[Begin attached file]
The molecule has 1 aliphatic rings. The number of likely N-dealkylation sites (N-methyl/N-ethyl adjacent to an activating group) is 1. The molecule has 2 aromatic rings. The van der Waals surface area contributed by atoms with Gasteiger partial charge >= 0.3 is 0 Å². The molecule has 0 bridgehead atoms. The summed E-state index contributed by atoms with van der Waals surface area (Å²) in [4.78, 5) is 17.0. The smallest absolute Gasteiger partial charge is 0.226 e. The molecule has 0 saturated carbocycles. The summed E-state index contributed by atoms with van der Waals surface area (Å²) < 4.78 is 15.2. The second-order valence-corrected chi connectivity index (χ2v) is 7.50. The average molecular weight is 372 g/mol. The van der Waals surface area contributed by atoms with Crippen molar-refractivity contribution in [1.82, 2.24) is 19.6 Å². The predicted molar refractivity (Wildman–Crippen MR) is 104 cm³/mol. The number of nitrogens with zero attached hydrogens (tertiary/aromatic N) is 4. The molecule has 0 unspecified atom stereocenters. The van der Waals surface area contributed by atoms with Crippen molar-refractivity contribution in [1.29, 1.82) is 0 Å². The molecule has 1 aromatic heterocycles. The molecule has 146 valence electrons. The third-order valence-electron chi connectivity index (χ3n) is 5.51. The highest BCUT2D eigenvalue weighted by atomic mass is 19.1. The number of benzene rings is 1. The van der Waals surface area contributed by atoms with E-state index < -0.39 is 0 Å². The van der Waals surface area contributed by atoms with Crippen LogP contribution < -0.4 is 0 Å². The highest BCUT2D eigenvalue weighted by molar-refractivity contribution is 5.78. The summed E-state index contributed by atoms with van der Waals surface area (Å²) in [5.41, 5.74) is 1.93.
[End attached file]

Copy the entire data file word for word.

The molecule has 1 aliphatic rings. The number of likely N-dealkylation sites (N-methyl/N-ethyl adjacent to an activating group) is 1. The molecule has 2 aromatic rings. The van der Waals surface area contributed by atoms with Gasteiger partial charge >= 0.3 is 0 Å². The molecule has 0 bridgehead atoms. The summed E-state index contributed by atoms with van der Waals surface area (Å²) in [4.78, 5) is 17.0. The smallest absolute Gasteiger partial charge is 0.226 e. The molecule has 0 saturated carbocycles. The summed E-state index contributed by atoms with van der Waals surface area (Å²) < 4.78 is 15.2. The second-order valence-corrected chi connectivity index (χ2v) is 7.50. The average molecular weight is 372 g/mol. The van der Waals surface area contributed by atoms with Crippen molar-refractivity contribution in [1.82, 2.24) is 19.6 Å². The predicted molar refractivity (Wildman–Crippen MR) is 104 cm³/mol. The number of nitrogens with zero attached hydrogens (tertiary/aromatic N) is 4. The molecule has 0 unspecified atom stereocenters. The van der Waals surface area contributed by atoms with Crippen molar-refractivity contribution in [1.29, 1.82) is 0 Å². The molecule has 1 aromatic heterocycles. The molecule has 146 valence electrons. The third-order valence-electron chi connectivity index (χ3n) is 5.51. The highest BCUT2D eigenvalue weighted by atomic mass is 19.1. The number of benzene rings is 1. The van der Waals surface area contributed by atoms with E-state index < -0.39 is 0 Å². The van der Waals surface area contributed by atoms with Crippen LogP contribution < -0.4 is 0 Å². The highest BCUT2D eigenvalue weighted by molar-refractivity contribution is 5.78. The summed E-state index contributed by atoms with van der Waals surface area (Å²) in [5.41, 5.74) is 1.93.